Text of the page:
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Immersed Can Now Bring Your Real Keyboard Into Your Virtual Office

Immersed Can Now Bring Your Real Keyboard Into Your Virtual Office

Oculus Quest virtual workspace app Immersed now lets you bring in your real keyboard!

Immersed is an app that lets you and your team bring your monitors into a shared virtual workspace. Uniquely, it even gives you up to 5 extra virtual monitors- something once considered impossible to do performantly with the Windows OS. It’s priced at $15/month/person for a team of up to 4, or $30/month/person for larger teams.

There’s also a free version for solo use, though it’s limited to 1 additional virtual monitor.

Quest headsets have built-in controller-free hand tracking. Immersed has you hold down specific keys with your right index finger so it can place the virtual keyboard at the same relative position. Doing so entails awkwardly peeking through the headset’s nose gap- developers can’t show passthrough mode yet.

It’s a manual calibration, and you’ll need to recalibrate if you change your Guardian safety boundaries or move the keyboard’s position. It also uses a preset keyboard model, so the non-alphanumeric keys won’t precisely line up unless your keyboard matches the model.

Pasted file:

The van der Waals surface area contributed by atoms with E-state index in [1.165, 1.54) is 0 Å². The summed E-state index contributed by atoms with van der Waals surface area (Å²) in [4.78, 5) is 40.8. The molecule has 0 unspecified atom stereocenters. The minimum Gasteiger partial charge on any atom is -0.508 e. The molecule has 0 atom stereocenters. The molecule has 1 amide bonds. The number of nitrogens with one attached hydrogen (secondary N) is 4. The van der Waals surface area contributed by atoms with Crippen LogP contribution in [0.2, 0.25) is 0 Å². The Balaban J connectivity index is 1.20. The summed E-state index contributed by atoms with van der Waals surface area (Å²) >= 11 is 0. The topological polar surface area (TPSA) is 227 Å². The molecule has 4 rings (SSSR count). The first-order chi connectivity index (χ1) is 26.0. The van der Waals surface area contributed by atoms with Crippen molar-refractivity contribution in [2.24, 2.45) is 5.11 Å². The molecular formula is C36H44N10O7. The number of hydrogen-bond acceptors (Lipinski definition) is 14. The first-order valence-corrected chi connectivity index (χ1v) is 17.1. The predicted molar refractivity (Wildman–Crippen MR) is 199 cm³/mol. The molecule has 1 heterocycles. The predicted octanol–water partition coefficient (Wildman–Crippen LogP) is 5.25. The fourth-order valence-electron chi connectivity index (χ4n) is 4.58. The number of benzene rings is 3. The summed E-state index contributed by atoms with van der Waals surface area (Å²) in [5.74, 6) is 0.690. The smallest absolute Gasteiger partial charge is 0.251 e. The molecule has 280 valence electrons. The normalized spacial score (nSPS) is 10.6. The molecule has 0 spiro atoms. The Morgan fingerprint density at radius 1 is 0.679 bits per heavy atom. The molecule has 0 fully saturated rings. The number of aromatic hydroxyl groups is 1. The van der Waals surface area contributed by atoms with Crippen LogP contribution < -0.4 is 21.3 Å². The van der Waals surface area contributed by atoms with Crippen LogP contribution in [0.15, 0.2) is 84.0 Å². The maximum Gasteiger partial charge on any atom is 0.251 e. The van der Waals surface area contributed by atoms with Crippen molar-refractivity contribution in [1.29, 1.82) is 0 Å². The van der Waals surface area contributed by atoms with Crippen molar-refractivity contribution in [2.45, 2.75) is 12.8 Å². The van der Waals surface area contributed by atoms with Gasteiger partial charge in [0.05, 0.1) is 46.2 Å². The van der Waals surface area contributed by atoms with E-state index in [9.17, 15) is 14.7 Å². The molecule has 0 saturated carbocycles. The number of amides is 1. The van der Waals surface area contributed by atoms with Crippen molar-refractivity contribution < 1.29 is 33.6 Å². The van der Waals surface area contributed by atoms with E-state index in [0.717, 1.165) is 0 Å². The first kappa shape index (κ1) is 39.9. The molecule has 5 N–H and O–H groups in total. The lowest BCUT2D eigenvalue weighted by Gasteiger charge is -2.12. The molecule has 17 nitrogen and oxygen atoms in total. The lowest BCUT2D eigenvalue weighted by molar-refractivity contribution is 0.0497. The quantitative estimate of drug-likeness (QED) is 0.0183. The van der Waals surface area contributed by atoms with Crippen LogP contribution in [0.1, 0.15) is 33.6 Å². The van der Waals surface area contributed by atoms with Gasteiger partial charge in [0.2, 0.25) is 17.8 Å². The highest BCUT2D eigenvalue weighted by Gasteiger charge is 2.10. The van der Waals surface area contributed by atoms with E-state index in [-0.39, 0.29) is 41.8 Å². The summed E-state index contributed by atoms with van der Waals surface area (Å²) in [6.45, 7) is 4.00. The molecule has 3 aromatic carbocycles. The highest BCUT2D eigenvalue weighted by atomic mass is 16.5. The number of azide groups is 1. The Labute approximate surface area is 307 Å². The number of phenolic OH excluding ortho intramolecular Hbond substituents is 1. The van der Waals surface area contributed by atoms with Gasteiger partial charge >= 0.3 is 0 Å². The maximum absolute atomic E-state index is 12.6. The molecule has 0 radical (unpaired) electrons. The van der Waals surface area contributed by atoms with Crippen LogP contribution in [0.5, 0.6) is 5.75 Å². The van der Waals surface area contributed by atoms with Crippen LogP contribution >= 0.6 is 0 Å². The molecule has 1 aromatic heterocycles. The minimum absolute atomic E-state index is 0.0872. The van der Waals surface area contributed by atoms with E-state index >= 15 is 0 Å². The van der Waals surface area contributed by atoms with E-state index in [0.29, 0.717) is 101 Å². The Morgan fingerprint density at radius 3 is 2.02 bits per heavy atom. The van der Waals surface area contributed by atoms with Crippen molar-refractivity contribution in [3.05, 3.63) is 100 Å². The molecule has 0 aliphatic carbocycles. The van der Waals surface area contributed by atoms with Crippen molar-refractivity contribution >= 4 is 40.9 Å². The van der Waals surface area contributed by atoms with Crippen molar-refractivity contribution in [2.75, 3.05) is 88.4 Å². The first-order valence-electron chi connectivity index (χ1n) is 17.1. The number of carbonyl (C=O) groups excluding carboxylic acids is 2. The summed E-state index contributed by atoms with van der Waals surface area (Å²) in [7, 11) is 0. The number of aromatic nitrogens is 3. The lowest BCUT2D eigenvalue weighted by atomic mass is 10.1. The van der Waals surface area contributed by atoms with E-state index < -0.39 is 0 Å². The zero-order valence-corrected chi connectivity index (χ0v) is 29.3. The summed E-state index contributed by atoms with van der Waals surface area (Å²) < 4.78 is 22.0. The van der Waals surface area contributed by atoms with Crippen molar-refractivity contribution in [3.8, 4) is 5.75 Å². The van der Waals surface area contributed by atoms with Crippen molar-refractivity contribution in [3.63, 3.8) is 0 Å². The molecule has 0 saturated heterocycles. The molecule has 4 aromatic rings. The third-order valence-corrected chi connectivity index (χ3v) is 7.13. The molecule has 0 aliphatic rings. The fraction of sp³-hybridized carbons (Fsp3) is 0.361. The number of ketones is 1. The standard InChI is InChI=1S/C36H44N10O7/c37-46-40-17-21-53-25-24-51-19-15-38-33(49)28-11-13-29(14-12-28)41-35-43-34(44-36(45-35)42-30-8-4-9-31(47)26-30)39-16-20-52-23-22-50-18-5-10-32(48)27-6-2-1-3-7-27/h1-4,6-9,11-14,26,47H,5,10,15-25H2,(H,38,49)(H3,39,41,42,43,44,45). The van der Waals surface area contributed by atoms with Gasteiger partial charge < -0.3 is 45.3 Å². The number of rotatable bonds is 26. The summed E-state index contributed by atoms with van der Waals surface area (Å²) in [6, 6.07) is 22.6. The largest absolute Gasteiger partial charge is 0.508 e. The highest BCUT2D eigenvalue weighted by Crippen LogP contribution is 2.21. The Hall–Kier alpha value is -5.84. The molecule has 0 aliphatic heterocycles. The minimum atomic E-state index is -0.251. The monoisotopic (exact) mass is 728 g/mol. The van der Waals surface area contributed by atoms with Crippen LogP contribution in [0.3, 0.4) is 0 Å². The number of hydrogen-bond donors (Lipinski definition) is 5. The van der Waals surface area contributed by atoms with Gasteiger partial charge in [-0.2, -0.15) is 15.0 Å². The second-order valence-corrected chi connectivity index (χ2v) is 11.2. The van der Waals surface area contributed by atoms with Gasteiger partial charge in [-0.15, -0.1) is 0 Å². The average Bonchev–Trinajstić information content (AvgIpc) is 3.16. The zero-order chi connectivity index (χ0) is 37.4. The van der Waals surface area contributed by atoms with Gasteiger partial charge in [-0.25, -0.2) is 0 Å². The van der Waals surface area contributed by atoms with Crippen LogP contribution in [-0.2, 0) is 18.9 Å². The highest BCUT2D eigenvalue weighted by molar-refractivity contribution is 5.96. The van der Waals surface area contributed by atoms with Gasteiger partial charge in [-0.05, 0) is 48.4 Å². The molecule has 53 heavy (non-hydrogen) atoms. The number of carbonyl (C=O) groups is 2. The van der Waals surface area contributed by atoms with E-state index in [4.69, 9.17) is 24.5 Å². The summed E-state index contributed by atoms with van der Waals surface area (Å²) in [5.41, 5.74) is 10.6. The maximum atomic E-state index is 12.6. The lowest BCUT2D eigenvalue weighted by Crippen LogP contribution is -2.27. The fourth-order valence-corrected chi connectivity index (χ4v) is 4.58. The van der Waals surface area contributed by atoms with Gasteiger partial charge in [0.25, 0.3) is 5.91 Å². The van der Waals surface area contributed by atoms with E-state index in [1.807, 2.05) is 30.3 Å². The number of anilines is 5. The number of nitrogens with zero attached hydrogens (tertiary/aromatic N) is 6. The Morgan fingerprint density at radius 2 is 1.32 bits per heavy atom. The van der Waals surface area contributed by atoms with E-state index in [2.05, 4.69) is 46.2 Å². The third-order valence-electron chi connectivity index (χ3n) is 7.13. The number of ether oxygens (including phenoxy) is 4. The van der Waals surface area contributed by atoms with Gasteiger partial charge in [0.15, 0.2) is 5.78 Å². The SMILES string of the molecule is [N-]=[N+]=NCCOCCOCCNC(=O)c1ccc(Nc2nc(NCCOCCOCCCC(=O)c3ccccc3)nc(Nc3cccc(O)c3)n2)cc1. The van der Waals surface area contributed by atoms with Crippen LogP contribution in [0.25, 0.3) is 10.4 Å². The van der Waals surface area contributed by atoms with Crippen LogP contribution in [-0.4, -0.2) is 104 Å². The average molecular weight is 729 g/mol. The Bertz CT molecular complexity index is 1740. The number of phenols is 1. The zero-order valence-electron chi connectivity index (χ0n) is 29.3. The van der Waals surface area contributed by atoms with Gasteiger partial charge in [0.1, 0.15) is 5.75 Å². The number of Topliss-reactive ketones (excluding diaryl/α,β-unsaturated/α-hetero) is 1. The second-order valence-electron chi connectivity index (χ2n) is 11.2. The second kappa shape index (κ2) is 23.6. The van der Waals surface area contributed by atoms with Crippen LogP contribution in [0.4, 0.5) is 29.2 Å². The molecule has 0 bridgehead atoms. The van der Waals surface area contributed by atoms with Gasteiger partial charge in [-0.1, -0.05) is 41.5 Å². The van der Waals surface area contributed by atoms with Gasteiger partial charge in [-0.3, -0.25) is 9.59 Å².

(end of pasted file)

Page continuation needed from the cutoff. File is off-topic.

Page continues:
Those minor disclaimers aside, the result feels like the best typing experience in a publicly available VR app. Since you see both the keyboard and your hands you no longer need to touch type. Trying it out in a Quest 2 with the Elite Strap, I could see myself working in Immersed for hours. The virtual monitors feature finally delivers the infinite workspace promised by science fiction.

In a demonstration posted to reddit, Immersed founder Renji Bijoy demonstrated typing at 164 words per minute using this new feature – roughly 4x the average typing speed. Bijoy says that’s about on par with his typing speed outside VR, to be clear.

Companies like Facebook and HTC pitch virtual reality in the long term as a replacement for physical offices. Enabling full-speed text entry is necessary to meet this goal. Finding a VR-native way to type is an area of active exploration, but for the near future bringing the keyboards people already know how to use is likely going to be more practical.

Facebook plans to ship experimental system-level support for a specific Logitech keyboard later this year, using computer vision. That means it shouldn’t need manual calibration and can match the precise key layout- but that keyboard is priced at $60. Right now, today, you can use Immersed with the keyboard you already own.


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